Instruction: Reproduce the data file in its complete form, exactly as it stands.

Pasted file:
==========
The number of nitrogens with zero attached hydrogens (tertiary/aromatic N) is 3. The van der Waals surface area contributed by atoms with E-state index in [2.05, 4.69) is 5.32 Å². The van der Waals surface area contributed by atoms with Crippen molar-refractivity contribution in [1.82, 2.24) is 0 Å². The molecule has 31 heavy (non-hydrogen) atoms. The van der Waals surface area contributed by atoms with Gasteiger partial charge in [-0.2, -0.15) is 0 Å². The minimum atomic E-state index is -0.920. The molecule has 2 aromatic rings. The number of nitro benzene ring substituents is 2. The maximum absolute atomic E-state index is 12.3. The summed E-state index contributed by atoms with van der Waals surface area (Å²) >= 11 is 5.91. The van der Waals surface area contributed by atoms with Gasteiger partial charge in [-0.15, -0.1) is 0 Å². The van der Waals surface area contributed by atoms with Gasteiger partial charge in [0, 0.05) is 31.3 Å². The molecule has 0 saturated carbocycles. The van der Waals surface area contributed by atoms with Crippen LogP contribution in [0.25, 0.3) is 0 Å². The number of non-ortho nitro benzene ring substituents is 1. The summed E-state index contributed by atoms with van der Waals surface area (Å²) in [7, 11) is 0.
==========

The number of nitrogens with zero attached hydrogens (tertiary/aromatic N) is 3. The van der Waals surface area contributed by atoms with E-state index in [2.05, 4.69) is 5.32 Å². The van der Waals surface area contributed by atoms with Crippen molar-refractivity contribution in [1.82, 2.24) is 0 Å². The molecule has 31 heavy (non-hydrogen) atoms. The van der Waals surface area contributed by atoms with Gasteiger partial charge in [-0.2, -0.15) is 0 Å². The minimum atomic E-state index is -0.920. The molecule has 2 aromatic rings. The number of nitro benzene ring substituents is 2. The maximum absolute atomic E-state index is 12.3. The summed E-state index contributed by atoms with van der Waals surface area (Å²) >= 11 is 5.91. The van der Waals surface area contributed by atoms with Gasteiger partial charge in [-0.15, -0.1) is 0 Å². The van der Waals surface area contributed by atoms with Gasteiger partial charge in [0, 0.05) is 31.3 Å². The molecule has 0 saturated carbocycles. The van der Waals surface area contributed by atoms with Crippen LogP contribution in [0.25, 0.3) is 0 Å². The number of non-ortho nitro benzene ring substituents is 1. The summed E-state index contributed by atoms with van der Waals surface area (Å²) in [7, 11) is 0.